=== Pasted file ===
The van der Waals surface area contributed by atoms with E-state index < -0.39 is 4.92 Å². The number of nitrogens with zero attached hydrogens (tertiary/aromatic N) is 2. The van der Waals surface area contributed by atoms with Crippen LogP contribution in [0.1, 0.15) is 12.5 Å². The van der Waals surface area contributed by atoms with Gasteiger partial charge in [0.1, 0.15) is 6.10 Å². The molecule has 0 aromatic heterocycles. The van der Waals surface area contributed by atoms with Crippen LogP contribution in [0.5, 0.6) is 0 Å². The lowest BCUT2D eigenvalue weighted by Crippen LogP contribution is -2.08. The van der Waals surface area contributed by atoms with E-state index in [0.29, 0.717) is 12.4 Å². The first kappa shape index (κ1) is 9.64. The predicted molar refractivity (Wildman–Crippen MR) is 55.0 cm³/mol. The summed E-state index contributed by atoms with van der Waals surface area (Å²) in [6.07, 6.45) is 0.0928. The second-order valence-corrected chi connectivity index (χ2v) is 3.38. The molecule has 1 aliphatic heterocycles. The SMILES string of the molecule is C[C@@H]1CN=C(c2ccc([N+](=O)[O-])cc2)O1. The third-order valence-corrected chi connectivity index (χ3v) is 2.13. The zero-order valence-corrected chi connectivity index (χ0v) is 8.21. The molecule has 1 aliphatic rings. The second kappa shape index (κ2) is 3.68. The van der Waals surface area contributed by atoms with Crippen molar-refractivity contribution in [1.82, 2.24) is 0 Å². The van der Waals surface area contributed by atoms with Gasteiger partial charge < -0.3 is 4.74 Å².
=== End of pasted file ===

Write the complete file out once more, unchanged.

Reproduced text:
The van der Waals surface area contributed by atoms with E-state index < -0.39 is 4.92 Å². The number of nitrogens with zero attached hydrogens (tertiary/aromatic N) is 2. The van der Waals surface area contributed by atoms with Crippen LogP contribution in [0.1, 0.15) is 12.5 Å². The van der Waals surface area contributed by atoms with Gasteiger partial charge in [0.1, 0.15) is 6.10 Å². The molecule has 0 aromatic heterocycles. The van der Waals surface area contributed by atoms with Crippen LogP contribution in [0.5, 0.6) is 0 Å². The lowest BCUT2D eigenvalue weighted by Crippen LogP contribution is -2.08. The van der Waals surface area contributed by atoms with E-state index in [0.29, 0.717) is 12.4 Å². The first kappa shape index (κ1) is 9.64. The predicted molar refractivity (Wildman–Crippen MR) is 55.0 cm³/mol. The summed E-state index contributed by atoms with van der Waals surface area (Å²) in [6.07, 6.45) is 0.0928. The second-order valence-corrected chi connectivity index (χ2v) is 3.38. The molecule has 1 aliphatic heterocycles. The SMILES string of the molecule is C[C@@H]1CN=C(c2ccc([N+](=O)[O-])cc2)O1. The third-order valence-corrected chi connectivity index (χ3v) is 2.13. The zero-order valence-corrected chi connectivity index (χ0v) is 8.21. The molecule has 1 aliphatic rings. The second kappa shape index (κ2) is 3.68. The van der Waals surface area contributed by atoms with Crippen molar-refractivity contribution in [1.82, 2.24) is 0 Å². The van der Waals surface area contributed by atoms with Gasteiger partial charge < -0.3 is 4.74 Å².